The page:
Perhaps you’re familiar with the various signs of the apocalypse. You know: plagues of locusts, lakes of fire and Oprah getting jiggy with John Tesh. Horrific as those images may be, small-business owners seem more frightened by the current economic picture. Two new surveys – one from Discover, the other from the National Federation of Independent Business – show that, whatever rousing talk from Ben Bernanke about “moderate recovery” (strike up the band!), small-business people think conditions are hovering around 4th-and-20. The Discover research says 53 percent of owners believe the economy will get worse in the next six months and the study by NFIB is more negative: it notes that even in the depths of the 1982 recession, 47 percent of small-business people figured conditions would improve, whereas now the number who say the same is minus 8. (Which goes to show that, whatever you say about Yanni’s “Chameleon Days” tour – Tesh on keys! – the ’80s were a damn good era.
Will work for free. In other downbeat news, jobsites like Monster.com and CareerBuilder are reporting a significant increase in the number of adults willing to do unpaid internships. And companies are happy to take them up on it. A for-profit firm accepting volunteers is illegal, of course. So if you’re currently unemployed and you want to work in a blogger’s world, shoot us your CV. (We haven’t turned a profit in years.)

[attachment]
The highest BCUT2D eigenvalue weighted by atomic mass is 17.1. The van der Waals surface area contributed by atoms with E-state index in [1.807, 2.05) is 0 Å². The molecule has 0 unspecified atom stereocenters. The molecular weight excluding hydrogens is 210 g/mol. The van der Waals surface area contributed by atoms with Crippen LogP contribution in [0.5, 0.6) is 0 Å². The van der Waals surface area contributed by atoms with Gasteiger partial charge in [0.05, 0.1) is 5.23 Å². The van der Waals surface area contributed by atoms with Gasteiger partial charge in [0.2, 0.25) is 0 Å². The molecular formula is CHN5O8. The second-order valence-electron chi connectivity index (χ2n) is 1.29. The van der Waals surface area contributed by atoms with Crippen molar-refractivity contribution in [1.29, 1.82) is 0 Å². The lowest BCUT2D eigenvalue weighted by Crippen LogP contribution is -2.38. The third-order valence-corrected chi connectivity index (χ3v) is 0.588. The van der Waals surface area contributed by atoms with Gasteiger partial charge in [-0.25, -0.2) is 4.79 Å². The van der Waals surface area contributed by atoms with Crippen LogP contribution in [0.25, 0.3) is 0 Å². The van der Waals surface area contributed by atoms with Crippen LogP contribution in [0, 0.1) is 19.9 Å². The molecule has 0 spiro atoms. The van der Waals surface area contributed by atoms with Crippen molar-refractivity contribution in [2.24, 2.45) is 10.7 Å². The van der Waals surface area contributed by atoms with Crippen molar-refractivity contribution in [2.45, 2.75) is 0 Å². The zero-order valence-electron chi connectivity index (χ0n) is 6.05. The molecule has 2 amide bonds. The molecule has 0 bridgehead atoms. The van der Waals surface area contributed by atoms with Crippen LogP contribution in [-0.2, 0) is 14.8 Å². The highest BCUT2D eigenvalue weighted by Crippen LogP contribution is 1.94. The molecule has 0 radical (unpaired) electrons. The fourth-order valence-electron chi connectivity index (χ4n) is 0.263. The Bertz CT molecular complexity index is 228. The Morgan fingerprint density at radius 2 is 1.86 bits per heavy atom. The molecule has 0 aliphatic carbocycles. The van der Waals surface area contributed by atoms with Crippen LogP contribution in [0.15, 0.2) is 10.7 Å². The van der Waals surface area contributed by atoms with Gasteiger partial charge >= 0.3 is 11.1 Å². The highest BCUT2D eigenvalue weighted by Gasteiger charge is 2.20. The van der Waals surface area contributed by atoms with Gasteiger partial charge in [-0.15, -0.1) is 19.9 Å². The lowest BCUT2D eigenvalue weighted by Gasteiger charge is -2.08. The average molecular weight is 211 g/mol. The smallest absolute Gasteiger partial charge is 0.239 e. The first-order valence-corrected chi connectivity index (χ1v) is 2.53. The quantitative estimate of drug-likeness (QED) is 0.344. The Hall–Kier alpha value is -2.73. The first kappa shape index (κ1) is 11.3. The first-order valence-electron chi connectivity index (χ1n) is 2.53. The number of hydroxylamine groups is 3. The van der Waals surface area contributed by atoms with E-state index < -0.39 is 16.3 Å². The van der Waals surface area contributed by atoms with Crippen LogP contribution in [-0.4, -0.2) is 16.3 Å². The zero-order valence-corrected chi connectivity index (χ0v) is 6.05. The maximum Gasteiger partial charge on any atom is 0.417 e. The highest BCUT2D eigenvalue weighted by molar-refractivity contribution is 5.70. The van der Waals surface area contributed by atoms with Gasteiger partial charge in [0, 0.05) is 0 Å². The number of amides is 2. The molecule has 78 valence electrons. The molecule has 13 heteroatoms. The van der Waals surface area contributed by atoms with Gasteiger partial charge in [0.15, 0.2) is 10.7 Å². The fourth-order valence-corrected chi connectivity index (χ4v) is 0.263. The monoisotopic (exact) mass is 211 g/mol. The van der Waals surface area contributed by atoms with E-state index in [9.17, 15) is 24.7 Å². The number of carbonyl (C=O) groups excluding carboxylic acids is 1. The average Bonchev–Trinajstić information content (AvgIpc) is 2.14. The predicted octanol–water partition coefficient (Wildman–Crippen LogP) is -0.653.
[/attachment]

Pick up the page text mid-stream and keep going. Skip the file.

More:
SBA: what’s the big idea? So asks frequent correspondent Lloyd Chapman, president of the American Small Business League, who last week filed suit against the SBA for refusing to release information related to its close ties with large corporations. Regular followers of this blog (pipe down back there!) are familiar with the story. For years the SBA has been ladling out federal contracts earmarked for small firms to companies like Lockheed Martin, Boeing, Raytheon and British Aerospace. Now, embarrassed by the attention stirred by Chapman, the GAO and others, the SBA is cranking up the smoke machine. It recently paid $30,000 for a sit-down with APCO Worldwide, a multinational PR firm that specializes in crisis management. (Your tax dollars at work.)